Question Time – Should elders discuss matters relating to oversight with their wives?


Should elders discuss matters relating to oversight with their wives?


Before answering this interesting question there are a couple of matters that need to be clarified, even though it will not be possible to expand upon them. Firstly, whilst there are advantages in elders being married we must not assume that it is essential for them to be married, for marriage is not a pre-requisite to serving the Lord as an overseer. Secondly, apart from issues that are confidential, elders ought to share matters with the whole assembly and not just their wives.

Just after God made Adam he stated, ‘It is not good that the man should be alone; I will make him an help meet for him’, Gen. 2. 18. This was God’s pattern for all marriages, and the closeness of the husband/wife relationship is such that it is described in the scriptures as being ‘one flesh’. The wife is to be the intimate companion of her husband, in which she reciprocates his affections and takes an appropriate part in matters that concern him.

However, whilst the foregoing is a general principle, it has to be acknowledged that there will be times when the husband may not be at liberty to discuss matters with his wife. Of course, this scenario is not to be confused with his deliberately withholding something that he could, or should, legitimately discuss with her, but relates to matters where he is not permitted to divulge information. For example, there are several spheres of employment where husbands are duty bound not to disclose information to anyone, and, in these instances, no one would suggest that it violates God’s pattern for marriage.

Similarly, in the course of their work as elders, brethren will occasionally be privy to matters that cannot be shared with others. This may relate to something that a person, or even a family in the assembly, have confided to them. It may relate to an action that has to be taken but the details have to be withheld temporarily, until such time as it is correct to make them known more publicly. There are numerous situations that could arise for which information needs to be held confidentially by the overseers, and in those instances they ought not to share things with their wives.

Whilst those who champion a politically correct agenda might suggest it would be good to have a woman’s perspective on matters, our sole guide must be the word of God. The scriptures make it clear that the leadership of an assembly should only be taken by males who exhibit certain spiritual qualities. We do not read of female elders, nor are the wives of elders referred to as ‘associate elders’ or ‘co-elders’. Undoubtedly the wife of an overseer will desire to support her husband in every way she can but this will not mean that she has to be informed of everything. She may be conscious of him feeling the strain of the burden of the work; she will be aware of the times when he will be away from the home visiting needy saints; she will also know of times when he has ‘burned the midnight oil’ because of the care of the assembly. In all these situations she will do all she can to encourage and sustain him in his service for the Lord, for without this assistance his task would be far more onerous – but none of this vital support necessitates her husband telling her things that should be known only by the elders.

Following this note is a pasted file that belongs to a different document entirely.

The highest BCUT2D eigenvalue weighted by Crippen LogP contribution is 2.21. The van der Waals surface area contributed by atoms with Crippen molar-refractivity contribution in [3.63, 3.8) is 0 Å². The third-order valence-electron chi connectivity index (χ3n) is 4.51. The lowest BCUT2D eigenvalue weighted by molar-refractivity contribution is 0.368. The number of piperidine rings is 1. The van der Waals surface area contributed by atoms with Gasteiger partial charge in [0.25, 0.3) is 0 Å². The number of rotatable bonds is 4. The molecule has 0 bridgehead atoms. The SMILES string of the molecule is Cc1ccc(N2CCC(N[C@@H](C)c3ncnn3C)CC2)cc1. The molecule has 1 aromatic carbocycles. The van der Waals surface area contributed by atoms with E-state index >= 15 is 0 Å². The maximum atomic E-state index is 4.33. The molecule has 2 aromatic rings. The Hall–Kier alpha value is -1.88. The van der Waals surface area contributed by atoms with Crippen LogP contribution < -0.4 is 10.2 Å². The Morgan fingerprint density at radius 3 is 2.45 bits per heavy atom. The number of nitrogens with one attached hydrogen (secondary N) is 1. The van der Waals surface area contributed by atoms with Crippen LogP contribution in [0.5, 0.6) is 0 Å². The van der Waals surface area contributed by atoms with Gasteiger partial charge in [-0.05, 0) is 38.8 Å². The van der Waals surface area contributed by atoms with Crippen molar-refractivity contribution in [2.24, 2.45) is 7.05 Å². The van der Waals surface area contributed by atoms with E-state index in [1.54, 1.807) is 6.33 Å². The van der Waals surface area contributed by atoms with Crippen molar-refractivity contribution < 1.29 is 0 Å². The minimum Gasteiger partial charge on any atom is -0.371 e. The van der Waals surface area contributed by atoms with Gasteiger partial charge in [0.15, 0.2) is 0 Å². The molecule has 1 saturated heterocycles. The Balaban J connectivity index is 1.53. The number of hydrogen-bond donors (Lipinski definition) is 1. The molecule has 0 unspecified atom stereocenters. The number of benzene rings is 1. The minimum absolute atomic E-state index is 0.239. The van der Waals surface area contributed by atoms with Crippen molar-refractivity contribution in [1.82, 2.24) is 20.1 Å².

Where there is mutual trust, respect, and love in their marriage, an elder’s wife will readily accept her husband’s need to honour confidentiality. She will understand that the very nature of his service means that there will be times when he carries burdens he cannot tell her about. She will also appreciate that his withholding information is not an evidence of a lack of love for her, but of his care for the Lord’s people.

One reason why there ought to be a plurality of elders in an assembly is that, at times of stress when they would normally unburden themselves to their wives, they can count on the support of their fellow elders.


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